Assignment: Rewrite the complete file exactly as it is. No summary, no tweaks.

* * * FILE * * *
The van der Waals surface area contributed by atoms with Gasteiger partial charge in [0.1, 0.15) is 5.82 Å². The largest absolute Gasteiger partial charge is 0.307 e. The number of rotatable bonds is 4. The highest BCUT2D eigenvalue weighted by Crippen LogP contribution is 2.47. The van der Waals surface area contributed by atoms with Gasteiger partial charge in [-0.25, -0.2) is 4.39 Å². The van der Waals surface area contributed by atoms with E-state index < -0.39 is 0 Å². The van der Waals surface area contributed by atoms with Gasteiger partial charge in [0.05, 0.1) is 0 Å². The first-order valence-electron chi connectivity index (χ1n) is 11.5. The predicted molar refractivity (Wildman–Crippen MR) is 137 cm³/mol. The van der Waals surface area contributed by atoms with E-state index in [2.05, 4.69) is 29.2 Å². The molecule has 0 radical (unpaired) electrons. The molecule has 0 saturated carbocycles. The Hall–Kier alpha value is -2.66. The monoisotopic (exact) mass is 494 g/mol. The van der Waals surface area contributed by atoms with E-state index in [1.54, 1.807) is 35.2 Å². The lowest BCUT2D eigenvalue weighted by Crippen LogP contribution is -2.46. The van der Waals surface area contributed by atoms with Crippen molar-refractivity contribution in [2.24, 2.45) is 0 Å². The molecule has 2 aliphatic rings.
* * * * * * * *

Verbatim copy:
The van der Waals surface area contributed by atoms with Gasteiger partial charge in [0.1, 0.15) is 5.82 Å². The largest absolute Gasteiger partial charge is 0.307 e. The number of rotatable bonds is 4. The highest BCUT2D eigenvalue weighted by Crippen LogP contribution is 2.47. The van der Waals surface area contributed by atoms with Gasteiger partial charge in [-0.25, -0.2) is 4.39 Å². The van der Waals surface area contributed by atoms with E-state index < -0.39 is 0 Å². The van der Waals surface area contributed by atoms with Gasteiger partial charge in [0.05, 0.1) is 0 Å². The first-order valence-electron chi connectivity index (χ1n) is 11.5. The predicted molar refractivity (Wildman–Crippen MR) is 137 cm³/mol. The van der Waals surface area contributed by atoms with E-state index in [2.05, 4.69) is 29.2 Å². The molecule has 0 radical (unpaired) electrons. The molecule has 0 saturated carbocycles. The Hall–Kier alpha value is -2.66. The monoisotopic (exact) mass is 494 g/mol. The van der Waals surface area contributed by atoms with E-state index in [1.54, 1.807) is 35.2 Å². The lowest BCUT2D eigenvalue weighted by Crippen LogP contribution is -2.46. The van der Waals surface area contributed by atoms with Crippen molar-refractivity contribution in [2.24, 2.45) is 0 Å². The molecule has 2 aliphatic rings.